British and Irish pilots working for Ryanair have declared a 48-hour strike to take place on 22 and 23 August. This means that the flights for around 500 000 passengers (with confirmed reservations) operated by this carrier on these days could be at risk. In short… cancelled. Will the strike actually take place? There is a very good chance that it will. However, you may be able to partially take precautions. See how to predict if your flight is likely to be cancelled due to a strike, what you can get because of the strike and how.
Life-hack: how to predict if your flight can be cancelled?
The method developed by The Independent for determining the probability of a flight being cancelled due to a pilot strike seems to be complicated at first sight, but in reality, is very simple and accessible to every user. Just make use of the free information on the FlightRadar24 website.
First of all, find the number of your flight to take place on one of the mentioned days: 22 (Thursday) or 23 (Friday) August. You will find this number on your travel documents, e.g. booking confirmation, boarding card or electronic ticket. Remember the number along with the day of your flight and go to FlightRadar24.
In the top right-hand corner of the website, you will find a window with a magnifying glass and the word “Search” – enter your flight number there and wait until the list is displayed.
For example, let’s say it is an FR1006 flight. In such a case you should get a screen like this:
After clicking the number displayed on the list you should go to the following screen:
As you may have noticed, the arrows point to two columns. They should be the ones to attract your attention. And this is why!
The first column displays the dates of flights that have already been operated, are currently in progress or will be in the near future with a given flight number. The fourth indicated column includes, among others, the registration numbers of the aircraft operating these flights.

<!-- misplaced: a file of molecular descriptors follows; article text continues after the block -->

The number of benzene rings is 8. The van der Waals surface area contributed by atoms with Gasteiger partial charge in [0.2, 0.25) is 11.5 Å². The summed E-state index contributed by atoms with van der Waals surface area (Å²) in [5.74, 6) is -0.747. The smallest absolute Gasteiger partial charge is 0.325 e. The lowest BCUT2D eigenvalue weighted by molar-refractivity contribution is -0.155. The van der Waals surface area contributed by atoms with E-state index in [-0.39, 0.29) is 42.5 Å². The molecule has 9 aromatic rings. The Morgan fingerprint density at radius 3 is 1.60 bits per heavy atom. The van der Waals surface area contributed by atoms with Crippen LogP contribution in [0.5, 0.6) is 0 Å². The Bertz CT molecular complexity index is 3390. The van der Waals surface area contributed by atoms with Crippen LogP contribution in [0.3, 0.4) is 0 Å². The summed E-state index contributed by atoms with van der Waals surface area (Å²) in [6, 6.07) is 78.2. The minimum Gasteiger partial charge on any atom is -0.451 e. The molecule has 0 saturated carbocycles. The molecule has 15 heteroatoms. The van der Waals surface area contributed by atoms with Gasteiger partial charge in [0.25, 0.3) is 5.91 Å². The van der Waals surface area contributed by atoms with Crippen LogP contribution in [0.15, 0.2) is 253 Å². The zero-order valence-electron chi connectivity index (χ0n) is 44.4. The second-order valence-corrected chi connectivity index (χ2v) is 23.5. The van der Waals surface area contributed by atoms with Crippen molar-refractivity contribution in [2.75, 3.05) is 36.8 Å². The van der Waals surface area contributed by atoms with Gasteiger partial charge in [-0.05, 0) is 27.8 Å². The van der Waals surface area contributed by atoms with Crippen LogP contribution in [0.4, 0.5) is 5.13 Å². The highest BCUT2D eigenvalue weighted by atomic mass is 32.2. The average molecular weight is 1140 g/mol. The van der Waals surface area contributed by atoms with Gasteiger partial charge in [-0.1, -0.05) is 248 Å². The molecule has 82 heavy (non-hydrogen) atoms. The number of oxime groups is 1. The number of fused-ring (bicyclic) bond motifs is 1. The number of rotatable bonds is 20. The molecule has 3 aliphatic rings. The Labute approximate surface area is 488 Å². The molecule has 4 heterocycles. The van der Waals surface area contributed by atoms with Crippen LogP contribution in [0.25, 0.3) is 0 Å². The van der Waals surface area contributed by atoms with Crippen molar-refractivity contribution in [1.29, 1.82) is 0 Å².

How to combine these two types of data?
Let’s assume you want to take your FR1006 flight on 23 August. To check if your flight is at risk on that day, just go back… one week, to 16 August, and find the registration number of the aircraft (this is the item in brackets; we have indicated it for you with an arrow).
In our case, the registration number is EI-EBO. When you click it, you will see a website with detailed flight routes for the given day. However, you only care about 16 August. Go down the page and find it. When you are done, check the first route on that day. In our case, this is a flight from Bucharest to London. Then check the last route of the flight. For us, this is a flight from Madrid to Bucharest.
What does this mean and how does it help to predict the cancellation of your flight, which is just about to take place?
By determining the place of the first departure and the place of return from the previous week, you can predict which crew can operate YOUR flight. Thus, in the case of flight FR1006, which is our example, it will be a Romanian crew because the day began and ended in Romania despite the fact that the aircraft flew to London, among others.
On the other hand, flight number FR8542 may be at risk as it may be operated by the British crew, which is due to strike on 22 and 23 August.
Is it possible to obtain compensation for a cancelled flight due to a strike?
Absolutely! Workers’ strikes, whether legal or illegal, are subject to EC regulation 261/2004. Passengers are entitled to compensation for a particular cancelled flight whose workers have been on strike. To make sure you can claim compensation, use our free verification:
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Please note that for cancellations you can obtain as much as EUR 250, 400 or 600. Check it out and see our passenger rights to find out what you may be entitled to in addition to compensation: Passengers’ rights